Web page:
Wednesday, January 18, 2012
It happens infrequently, but sometimes playwrights leave instructions with their published plays, an act that can seem either the ultimate in hubris or a necessary guide to directors and casts. With Rabbit Hole, a 2006 Pulitzer Prize-winning play by David Lindsay-Abaire, those instructions definitely fall in the latter category. He recognized that death as the center of play presents a particular challenge, a delicate balance between a thoughtful portrait of death and a maudlin Lifetime TV-movie of the week. On the last page of his script, Lindsay-Abaire provides “a little guidance” to all those who perform his play: avoid the tears; it is crucial advice that director Nathaneal Trahan chose to ignore. Make no mistake, the resulting APAA production is good, but it could have been outstanding.
The elephant in the room in this play is not hidden at all: Becca and Howie, a suburban couple, have lost their only child Danny eight months previously, and the family is still recovering from that loss. Such a death seems all the more tragic than, let’s say, the death of an elderly person who has lived a full life, as the cliché goes. Any death, however, rips a gaping hole in the universe of the lives of the remaining people, and the more intimate the relationship, the more devastating the abyss. Elisabeth Kübler-Ross has written the seminal work On Death and Dying, and retired UL Professor Dr. Sarah Brabant composed Mending the Torn Fabric: For Those Who Grieve and Those Who Want to Help Them, both extremely insightful books on the topic.
Dramas about death are not uncommon; Wit and Tuesdays with Morrie have characters who are dying on stage, but Rabbit Hole deals with the aftermath, with how people cope. Each of the play’s five characters approach the grieving process in different ways. Howie (Michael Cato) does not want to forget his son, but does wish to move on, since he sees his marriage as trapped in limbo. Nat (Jody L. Powell), Becca’s sometimes-coarse mother, sees her daughter desperately ensnared by Danny’s death and tries to push her daughter toward healing. Izzy (Amanda McBride), Becca’s younger, impulsive, self-destructive sister, finds herself an after-thought in this family, a position she frequently holds. She will soon have a child of her own, a sore spot in the family dynamic given Danny’s absence, and she resents that something good in her life is twisted as an attack upon her older, straight-laced sister. The only non-family member is Jason (André Trahan), the unfortunate teen who accidentally hits Danny with his car as the young boy was chasing his dog into the street. He, too, must grapple with the death that he caused, no matter how inadvertent.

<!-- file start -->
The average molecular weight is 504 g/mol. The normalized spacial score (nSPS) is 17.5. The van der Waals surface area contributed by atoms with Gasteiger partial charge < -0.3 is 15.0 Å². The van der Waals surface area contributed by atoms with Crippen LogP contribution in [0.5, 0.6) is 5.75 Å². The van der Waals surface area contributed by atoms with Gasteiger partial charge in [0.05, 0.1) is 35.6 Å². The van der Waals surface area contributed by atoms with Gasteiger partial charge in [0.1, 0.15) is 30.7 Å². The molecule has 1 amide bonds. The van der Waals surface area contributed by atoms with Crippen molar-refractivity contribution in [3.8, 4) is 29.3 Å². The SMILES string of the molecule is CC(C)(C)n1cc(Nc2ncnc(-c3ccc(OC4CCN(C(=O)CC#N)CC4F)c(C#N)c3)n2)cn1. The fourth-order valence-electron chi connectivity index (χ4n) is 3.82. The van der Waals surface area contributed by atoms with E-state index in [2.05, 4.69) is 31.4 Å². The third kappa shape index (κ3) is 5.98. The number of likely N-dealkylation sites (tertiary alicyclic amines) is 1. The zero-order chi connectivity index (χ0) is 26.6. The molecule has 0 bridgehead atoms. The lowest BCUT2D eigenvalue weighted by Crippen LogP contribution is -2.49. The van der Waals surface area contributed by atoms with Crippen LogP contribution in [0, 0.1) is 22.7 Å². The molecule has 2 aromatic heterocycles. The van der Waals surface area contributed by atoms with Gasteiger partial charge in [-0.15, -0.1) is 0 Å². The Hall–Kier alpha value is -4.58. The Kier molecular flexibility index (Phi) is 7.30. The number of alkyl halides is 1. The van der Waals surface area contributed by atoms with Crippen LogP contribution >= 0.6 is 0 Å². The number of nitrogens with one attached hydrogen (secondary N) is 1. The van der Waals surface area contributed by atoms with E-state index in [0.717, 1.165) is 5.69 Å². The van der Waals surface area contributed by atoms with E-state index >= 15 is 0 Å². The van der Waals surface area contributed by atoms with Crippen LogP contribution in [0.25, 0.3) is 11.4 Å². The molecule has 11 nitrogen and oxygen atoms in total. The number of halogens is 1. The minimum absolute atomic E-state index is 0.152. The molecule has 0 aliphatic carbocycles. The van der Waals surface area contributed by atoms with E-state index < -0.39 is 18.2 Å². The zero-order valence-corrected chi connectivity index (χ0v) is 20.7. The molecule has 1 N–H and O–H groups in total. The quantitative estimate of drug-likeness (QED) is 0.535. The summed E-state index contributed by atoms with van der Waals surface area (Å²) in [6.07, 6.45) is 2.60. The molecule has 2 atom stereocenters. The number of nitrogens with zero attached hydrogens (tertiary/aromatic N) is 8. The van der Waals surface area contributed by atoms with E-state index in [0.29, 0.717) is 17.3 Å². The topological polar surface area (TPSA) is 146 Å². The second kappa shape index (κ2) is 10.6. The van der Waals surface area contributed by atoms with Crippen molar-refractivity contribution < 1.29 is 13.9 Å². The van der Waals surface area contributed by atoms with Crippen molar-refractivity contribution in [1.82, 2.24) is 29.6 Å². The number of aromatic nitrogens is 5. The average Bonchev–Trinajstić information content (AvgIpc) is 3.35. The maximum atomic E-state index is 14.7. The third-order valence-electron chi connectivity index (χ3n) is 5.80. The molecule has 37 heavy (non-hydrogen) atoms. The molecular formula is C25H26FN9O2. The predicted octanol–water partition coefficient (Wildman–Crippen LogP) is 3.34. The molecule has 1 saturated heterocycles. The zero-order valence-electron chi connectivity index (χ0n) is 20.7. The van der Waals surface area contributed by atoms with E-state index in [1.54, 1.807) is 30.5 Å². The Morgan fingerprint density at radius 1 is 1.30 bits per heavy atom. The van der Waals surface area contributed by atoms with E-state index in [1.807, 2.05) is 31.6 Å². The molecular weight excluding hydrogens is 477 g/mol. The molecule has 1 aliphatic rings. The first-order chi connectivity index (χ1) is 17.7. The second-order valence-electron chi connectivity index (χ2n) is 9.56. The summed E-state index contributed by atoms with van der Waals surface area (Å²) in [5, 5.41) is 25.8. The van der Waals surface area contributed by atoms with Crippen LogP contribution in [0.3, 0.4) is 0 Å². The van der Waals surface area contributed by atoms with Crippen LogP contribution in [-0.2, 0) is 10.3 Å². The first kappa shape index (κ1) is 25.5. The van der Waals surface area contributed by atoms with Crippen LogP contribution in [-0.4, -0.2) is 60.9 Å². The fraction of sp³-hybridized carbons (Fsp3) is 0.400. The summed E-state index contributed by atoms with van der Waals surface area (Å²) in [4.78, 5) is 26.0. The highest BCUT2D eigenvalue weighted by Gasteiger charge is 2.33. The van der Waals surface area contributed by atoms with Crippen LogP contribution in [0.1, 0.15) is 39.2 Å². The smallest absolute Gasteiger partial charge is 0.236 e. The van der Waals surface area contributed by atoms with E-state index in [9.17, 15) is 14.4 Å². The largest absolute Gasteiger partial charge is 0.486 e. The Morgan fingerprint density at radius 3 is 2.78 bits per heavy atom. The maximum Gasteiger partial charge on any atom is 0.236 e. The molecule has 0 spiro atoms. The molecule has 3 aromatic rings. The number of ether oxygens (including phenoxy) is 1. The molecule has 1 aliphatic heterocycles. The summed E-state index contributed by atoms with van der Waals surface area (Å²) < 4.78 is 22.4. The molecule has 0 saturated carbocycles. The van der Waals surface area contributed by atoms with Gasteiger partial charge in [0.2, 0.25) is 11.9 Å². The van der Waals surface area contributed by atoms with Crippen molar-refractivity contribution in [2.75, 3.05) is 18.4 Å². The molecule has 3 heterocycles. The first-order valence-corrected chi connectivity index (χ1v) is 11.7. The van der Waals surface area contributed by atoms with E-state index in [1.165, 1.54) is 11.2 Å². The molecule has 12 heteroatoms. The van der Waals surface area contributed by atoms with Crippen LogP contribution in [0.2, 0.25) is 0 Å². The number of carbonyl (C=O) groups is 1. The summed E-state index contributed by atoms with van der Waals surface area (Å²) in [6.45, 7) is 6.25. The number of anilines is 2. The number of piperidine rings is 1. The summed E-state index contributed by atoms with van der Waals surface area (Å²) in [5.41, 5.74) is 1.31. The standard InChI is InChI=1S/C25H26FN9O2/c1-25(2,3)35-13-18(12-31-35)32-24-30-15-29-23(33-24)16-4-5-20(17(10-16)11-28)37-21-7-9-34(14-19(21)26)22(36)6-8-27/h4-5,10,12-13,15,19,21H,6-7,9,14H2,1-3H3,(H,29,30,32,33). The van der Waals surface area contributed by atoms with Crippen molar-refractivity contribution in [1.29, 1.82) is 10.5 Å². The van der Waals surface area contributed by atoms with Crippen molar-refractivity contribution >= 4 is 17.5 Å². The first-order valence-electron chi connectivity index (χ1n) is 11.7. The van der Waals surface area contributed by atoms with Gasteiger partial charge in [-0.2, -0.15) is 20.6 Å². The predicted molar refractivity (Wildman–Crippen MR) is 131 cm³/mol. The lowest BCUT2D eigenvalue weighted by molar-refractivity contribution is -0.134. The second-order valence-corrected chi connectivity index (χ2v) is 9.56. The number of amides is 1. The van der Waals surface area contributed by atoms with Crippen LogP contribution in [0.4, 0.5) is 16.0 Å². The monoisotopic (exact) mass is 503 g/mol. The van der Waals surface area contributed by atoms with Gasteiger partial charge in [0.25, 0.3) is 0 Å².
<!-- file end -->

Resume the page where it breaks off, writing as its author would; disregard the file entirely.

Becca’s character, however, is the play’s pivotal focus, and Lindsay-Abaire has made it eminently clear who Becca is: a fiercely in-control woman who has steeled herself against this horrific heartbreak by shutting down emotionally. His play presents an unusual dynamic in that all stereotypes are thrown out: Howie is the man in touch with his emotions, and it is Becca who has locked them away because they understandably cause too much pain. Having lost a son of her own, Nat can empathize with her daughter’s plight. Nat recognizes that Becca is not doing herself any good by shutting out the world, and she even arranges an intervention of sorts to jumpstart her daughter’s emotional life. Becca is the play’s eye-of-the-storm in the middle of a hurricane, whilst all around her are learning to deal with death’s never-ending presence, and the author points that out in his instructive letter. That’s what makes Monique Arabie’s performance as Becca so out of place with the author’s intent. Ms. Arabie is affecting, please understand that, but she is on the verge of tears from the moment she enters the scene, and stays on that note for the entire two hours. It gives her nowhere to go emotionally, and it completely undermines her emotional breakdown in the supermarket where she assaults a mother who is callously disregarding the screaming wails of an unhappy child who wants fruit rollups. It makes a much more powerful impact, as the author intended, when this tightly controlled Becca loses it and lashes out at the world in a manner more appropriate to her ne’er-do-well sister Izzy. Why Trahan as director and Arabie as actress chose this openly emotional route puzzles me, and it doesn’t help that the role has been played by Tony Award-winning Cynthia Nixon and Oscar-nominated Nicole Kidman. Actors sometimes try to imitate the movie actors in famous plays—think Katharine Hepburn in The Lion In Winter—but this is one case where such a study would have provided valuable insight.